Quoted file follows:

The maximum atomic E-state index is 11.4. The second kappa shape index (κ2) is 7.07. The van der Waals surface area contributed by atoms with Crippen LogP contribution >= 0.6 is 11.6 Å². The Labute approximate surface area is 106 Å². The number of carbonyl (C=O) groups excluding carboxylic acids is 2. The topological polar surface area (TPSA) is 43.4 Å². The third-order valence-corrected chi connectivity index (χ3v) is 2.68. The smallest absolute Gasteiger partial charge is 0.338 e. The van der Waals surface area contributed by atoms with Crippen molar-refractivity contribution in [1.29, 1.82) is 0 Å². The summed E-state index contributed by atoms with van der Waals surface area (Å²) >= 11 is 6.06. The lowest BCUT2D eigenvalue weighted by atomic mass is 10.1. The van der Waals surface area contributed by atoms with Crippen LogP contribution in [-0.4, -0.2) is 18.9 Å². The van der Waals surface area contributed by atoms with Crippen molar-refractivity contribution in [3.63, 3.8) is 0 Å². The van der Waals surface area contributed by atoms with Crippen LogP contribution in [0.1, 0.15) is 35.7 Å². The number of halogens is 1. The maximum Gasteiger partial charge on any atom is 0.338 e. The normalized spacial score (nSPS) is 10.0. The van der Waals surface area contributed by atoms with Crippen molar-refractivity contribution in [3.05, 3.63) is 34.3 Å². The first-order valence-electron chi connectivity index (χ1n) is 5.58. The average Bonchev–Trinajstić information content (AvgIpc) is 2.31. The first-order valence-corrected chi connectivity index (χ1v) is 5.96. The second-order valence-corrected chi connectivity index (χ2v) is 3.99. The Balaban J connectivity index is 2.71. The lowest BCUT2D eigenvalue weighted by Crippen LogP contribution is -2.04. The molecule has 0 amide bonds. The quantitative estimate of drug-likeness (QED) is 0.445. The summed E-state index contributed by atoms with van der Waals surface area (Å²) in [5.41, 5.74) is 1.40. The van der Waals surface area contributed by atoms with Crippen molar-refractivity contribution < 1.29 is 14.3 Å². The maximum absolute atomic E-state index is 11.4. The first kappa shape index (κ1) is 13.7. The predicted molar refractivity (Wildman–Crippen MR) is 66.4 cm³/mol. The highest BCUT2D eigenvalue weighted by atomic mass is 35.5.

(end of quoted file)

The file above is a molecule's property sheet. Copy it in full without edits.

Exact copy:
The maximum atomic E-state index is 11.4. The second kappa shape index (κ2) is 7.07. The van der Waals surface area contributed by atoms with Crippen LogP contribution >= 0.6 is 11.6 Å². The Labute approximate surface area is 106 Å². The number of carbonyl (C=O) groups excluding carboxylic acids is 2. The topological polar surface area (TPSA) is 43.4 Å². The third-order valence-corrected chi connectivity index (χ3v) is 2.68. The smallest absolute Gasteiger partial charge is 0.338 e. The van der Waals surface area contributed by atoms with Crippen molar-refractivity contribution in [1.29, 1.82) is 0 Å². The summed E-state index contributed by atoms with van der Waals surface area (Å²) >= 11 is 6.06. The lowest BCUT2D eigenvalue weighted by atomic mass is 10.1. The van der Waals surface area contributed by atoms with Crippen LogP contribution in [-0.4, -0.2) is 18.9 Å². The van der Waals surface area contributed by atoms with Crippen molar-refractivity contribution in [3.63, 3.8) is 0 Å². The van der Waals surface area contributed by atoms with Crippen LogP contribution in [0.1, 0.15) is 35.7 Å². The number of halogens is 1. The maximum Gasteiger partial charge on any atom is 0.338 e. The normalized spacial score (nSPS) is 10.0. The van der Waals surface area contributed by atoms with Crippen molar-refractivity contribution in [3.05, 3.63) is 34.3 Å². The first-order valence-electron chi connectivity index (χ1n) is 5.58. The average Bonchev–Trinajstić information content (AvgIpc) is 2.31. The first-order valence-corrected chi connectivity index (χ1v) is 5.96. The second-order valence-corrected chi connectivity index (χ2v) is 3.99. The Balaban J connectivity index is 2.71. The lowest BCUT2D eigenvalue weighted by Crippen LogP contribution is -2.04. The molecule has 0 amide bonds. The quantitative estimate of drug-likeness (QED) is 0.445. The summed E-state index contributed by atoms with van der Waals surface area (Å²) in [5.41, 5.74) is 1.40. The van der Waals surface area contributed by atoms with Crippen molar-refractivity contribution < 1.29 is 14.3 Å². The maximum absolute atomic E-state index is 11.4. The first kappa shape index (κ1) is 13.7. The predicted molar refractivity (Wildman–Crippen MR) is 66.4 cm³/mol. The highest BCUT2D eigenvalue weighted by atomic mass is 35.5.